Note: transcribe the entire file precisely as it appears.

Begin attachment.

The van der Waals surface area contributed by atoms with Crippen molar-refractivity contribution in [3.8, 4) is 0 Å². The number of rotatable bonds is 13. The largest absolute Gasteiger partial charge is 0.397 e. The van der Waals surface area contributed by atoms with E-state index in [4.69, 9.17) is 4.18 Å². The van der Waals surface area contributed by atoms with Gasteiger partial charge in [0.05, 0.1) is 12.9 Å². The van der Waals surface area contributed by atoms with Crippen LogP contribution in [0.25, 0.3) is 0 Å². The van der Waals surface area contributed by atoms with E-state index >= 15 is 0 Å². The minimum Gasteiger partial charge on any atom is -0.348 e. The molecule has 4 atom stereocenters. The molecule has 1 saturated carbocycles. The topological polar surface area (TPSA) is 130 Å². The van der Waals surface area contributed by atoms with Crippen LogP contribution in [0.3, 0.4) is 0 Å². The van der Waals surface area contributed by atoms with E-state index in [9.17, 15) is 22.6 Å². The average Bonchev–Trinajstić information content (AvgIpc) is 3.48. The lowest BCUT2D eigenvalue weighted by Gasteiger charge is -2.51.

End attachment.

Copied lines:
The van der Waals surface area contributed by atoms with Crippen molar-refractivity contribution in [3.8, 4) is 0 Å². The number of rotatable bonds is 13. The largest absolute Gasteiger partial charge is 0.397 e. The van der Waals surface area contributed by atoms with E-state index in [4.69, 9.17) is 4.18 Å². The van der Waals surface area contributed by atoms with Gasteiger partial charge in [0.05, 0.1) is 12.9 Å². The van der Waals surface area contributed by atoms with Crippen LogP contribution in [0.25, 0.3) is 0 Å². The van der Waals surface area contributed by atoms with E-state index >= 15 is 0 Å². The minimum Gasteiger partial charge on any atom is -0.348 e. The molecule has 4 atom stereocenters. The molecule has 1 saturated carbocycles. The topological polar surface area (TPSA) is 130 Å². The van der Waals surface area contributed by atoms with Crippen LogP contribution in [0.3, 0.4) is 0 Å². The van der Waals surface area contributed by atoms with E-state index in [9.17, 15) is 22.6 Å². The average Bonchev–Trinajstić information content (AvgIpc) is 3.48. The lowest BCUT2D eigenvalue weighted by Gasteiger charge is -2.51.